Luk chup

Luk Chup looks like various kinds of fruits and vegetables, such as chilies, cherries, mangosteens, oranges, mangoes, watermelons, and carrots but they are in miniature size. Their taste is sweet, their smell is fragrant, and their appearance is attractive and colorful. The meaning of Luk Chup is ‘lovely,’ usually used when adults give candy to little ones.

A distinctly Thai adaptation of a sweet almond snack that was introduced to Thailand by Portuguese adventurers way back in the 1600s, Luk Chup are made by boiling mung bean, sugar and coconut milk into a pulp, which is then molded into fantastical shapes. As a finishing touch, a jelly is applied to coat the mung bean sweets to create a plastic look and texture. The flavor is unlike any other. Smooth, rich and creamy as bean pastes are, with a rubbery outer layer. They're semi-sweet with a hint of smoky aroma from the infusion of essence(Ray,2016 June 3).[2]

In the old days, Luk Chup was the sweetmeats made for the king of Siam to have after meals in the palace. The skill of making these little sweetmeats could thus be learned only from people in the palace. Nowadays, eating Luk Chup is not limited to only palace people. However, they still preserve its position as the sweetmeats for those of high society since they are rather expensive and the Thais popularly present the dessert to their superiors and elders on special occasions like New Year's Day, birthdays, or as a gift to convey one's congratulations (Luk Chup candy, 2016).[3]


- Green mung beans or the peeled variety

- Coconut milk (first pressing)

- Food colorings

- Castor sugar (also known as granulated sugar)

- Gelatin

- Water


  • Mortar and Pestle or Food Processor!
  • Mixing bowl
  • Wide flat pan with steamer
  • Heavy wooden spoon
  • Dipping bowl
  • Wooden skewers
  • Foam or drilled piece of wood
  • Small paintbrushes

How to

  • Soak the mung beans in 1 liter of water for 6–7 hours. At this point, take off the excess water and let the peeled green mung beans remain. You will then need to steam the green mung beans until they become soft. Make sure that you have drained off all the water from the beans before starting the steaming process. Once steamed, leave the beans aside to cool down.
  • Pour the beans into a food processor, add the coconut milk and sugar to the bowl. Stir the ingredients until they have mixed well. The beans will still retain shape and only partially disintegrate with the mixing process.
  • Gently pulse the mix to make a soft homogenous paste of the steamed mung beans, sugar and coconut milk. The mix may still look rather wet at this stage.
  • Empty the mix from the food processor and pour it into a fairly wide frying pan. There is no need to oil the pan. Keep the pan over a slow flame and slowly heat the mixture. You can use a thick wooden spoon to stir the mixture in the pan.
  • This process is meant to give the mixture the right consistency to allow molding into miniature fruits and vegetables.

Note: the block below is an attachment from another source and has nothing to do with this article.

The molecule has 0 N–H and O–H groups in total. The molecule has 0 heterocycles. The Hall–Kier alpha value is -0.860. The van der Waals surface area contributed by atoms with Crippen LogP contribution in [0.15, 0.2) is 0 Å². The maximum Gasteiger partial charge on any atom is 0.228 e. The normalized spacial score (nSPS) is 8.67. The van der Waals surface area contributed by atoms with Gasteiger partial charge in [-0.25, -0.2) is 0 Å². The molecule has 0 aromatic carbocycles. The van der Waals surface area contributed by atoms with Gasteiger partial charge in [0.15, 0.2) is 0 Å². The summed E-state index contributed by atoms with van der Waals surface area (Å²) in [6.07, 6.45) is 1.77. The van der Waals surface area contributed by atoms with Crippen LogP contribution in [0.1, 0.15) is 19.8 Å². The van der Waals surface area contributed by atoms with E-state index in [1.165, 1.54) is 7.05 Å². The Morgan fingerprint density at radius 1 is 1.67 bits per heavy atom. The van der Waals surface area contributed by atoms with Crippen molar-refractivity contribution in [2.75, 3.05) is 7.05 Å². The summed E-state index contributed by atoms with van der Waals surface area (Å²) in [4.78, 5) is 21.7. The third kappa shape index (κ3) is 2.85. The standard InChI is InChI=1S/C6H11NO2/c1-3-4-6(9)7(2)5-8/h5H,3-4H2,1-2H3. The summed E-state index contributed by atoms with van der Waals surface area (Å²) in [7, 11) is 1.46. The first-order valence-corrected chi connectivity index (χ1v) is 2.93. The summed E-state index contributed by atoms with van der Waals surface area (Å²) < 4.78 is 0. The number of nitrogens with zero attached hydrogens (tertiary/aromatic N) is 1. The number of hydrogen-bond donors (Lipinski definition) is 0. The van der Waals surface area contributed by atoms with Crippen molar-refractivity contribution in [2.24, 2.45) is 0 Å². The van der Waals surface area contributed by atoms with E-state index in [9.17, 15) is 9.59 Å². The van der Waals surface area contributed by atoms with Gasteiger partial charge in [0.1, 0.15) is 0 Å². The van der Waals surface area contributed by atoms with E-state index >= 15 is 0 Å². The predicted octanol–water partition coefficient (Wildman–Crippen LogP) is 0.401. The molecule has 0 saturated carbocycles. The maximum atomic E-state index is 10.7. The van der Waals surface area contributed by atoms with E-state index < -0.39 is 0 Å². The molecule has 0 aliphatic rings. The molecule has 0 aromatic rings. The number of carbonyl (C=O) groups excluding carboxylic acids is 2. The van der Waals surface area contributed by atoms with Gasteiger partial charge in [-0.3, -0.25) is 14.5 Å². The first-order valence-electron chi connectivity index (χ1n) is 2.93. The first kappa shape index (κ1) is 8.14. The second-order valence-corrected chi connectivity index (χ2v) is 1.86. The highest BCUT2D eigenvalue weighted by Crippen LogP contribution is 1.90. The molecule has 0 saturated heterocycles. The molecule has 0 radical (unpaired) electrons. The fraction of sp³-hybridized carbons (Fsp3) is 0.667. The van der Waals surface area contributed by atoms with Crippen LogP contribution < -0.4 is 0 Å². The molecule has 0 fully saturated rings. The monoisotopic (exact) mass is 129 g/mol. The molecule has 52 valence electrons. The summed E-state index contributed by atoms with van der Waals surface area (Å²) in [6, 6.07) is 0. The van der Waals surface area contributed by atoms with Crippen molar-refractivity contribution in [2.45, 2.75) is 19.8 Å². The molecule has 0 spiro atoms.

• Using the wooden spoon to mix the contents will give you a good idea as to when the consistency of the mixture is just right. At this point, turn off the flame and take the pan off the burner. Allow the cooked mixture to cool, ready to mold into candy.

Molding the Luk Chup

  • Take small portions of the Luk Chup mixture prepared above, roll and mold the mixture into the shape of your choice. Traditionally the size of these miniatures Luk Chup is around 1.5 cm to 2.5 cm. Once you have used your artistic skills to mold the best candy, stick a toothpick into the soft Luk Chup. Gently hold the toothpick from below and use the food colors to paint the Luk Chup.
  • You will now need to allow the Luk Chup molded pieces to dry without getting them crushed or deformed. This is where the thick foam or thick stiff sponge we mentioned above becomes useful.
  • Your toothpick will now have a Luk Chup fruit or vegetable at one end. Poke the other end into the foam or sponge. In the next stage, you will dip the dried and painted Luk Chup into the gelatin.

Preparing the Gelatin

  • Make a clear jelly by heating water, sugar and gelatin powder (follow the instructions on the gelatin packet for the correct amount of water) for 5 to 6 minutes. The gelatin is now ready for the Luk Chup dipping process. Make sure that the Luk Chup that you poked into the foam or sponge has dried. If this is not the case, some ugly color smudging could result when you dip the Luk Chup into the gelatin.
  • Pick the dried Luk Chup one by one with the attached toothpick, gently dip the candy into the gelatin and once again poke it into the sponge or foam to dry. The gelatin coating on the Luk Chup will harden a bit when dry and give a shimmering gloss to Luk Chup (Luk Chup, 2018).[4][5]


  1. "ลูกชุบ ขนมไทยสีคัลเลอร์ฟูลทำง่ายอร่อยได้ทุกวัย". Retrieved 2018-04-03.
  2. "EatNMingle: Food Blog, Toronto Food Events & Restaurant Reviews". EatNMingle: Food Blog, Toronto Food Events & Restaurant Reviews. Retrieved 2018-04-03.
  3. "Luk Chup Candy: Thai traditional dessert - Thailandpackagetravel". Thailandpackagetravel. 2016-12-14. Retrieved 2018-04-03.
  4. "Luk Chup | Recipes". Retrieved 2018-04-03.
  5. "Thai Desserts : Luk Chup / Fruit-shape Dessert & Recipes". Retrieved 2018-04-03.
  6. McDermott, N. (2012). Real Vegetarian Thai (in German). Chronicle Books LLC. p. 171. ISBN 978-1-4521-1644-0. Retrieved May 16, 2017.
  7. Krauss, S.; Ganguillet, L.; Sanguanwong, V.; Tettoni, L.I. (2012). Authentic Recipes from Thailand. NONE. Tuttle Publishing. p. 22. ISBN 978-1-4629-0547-8. Retrieved May 16, 2017.
  8. Ling, K.F.; Tsai, M.; Liew, C.; Tettoni, L.I. (2012). The Asian Kitchen. NONE. Tuttle Publishing. p. 439. ISBN 978-1-4629-0532-4. Retrieved May 16, 2017.
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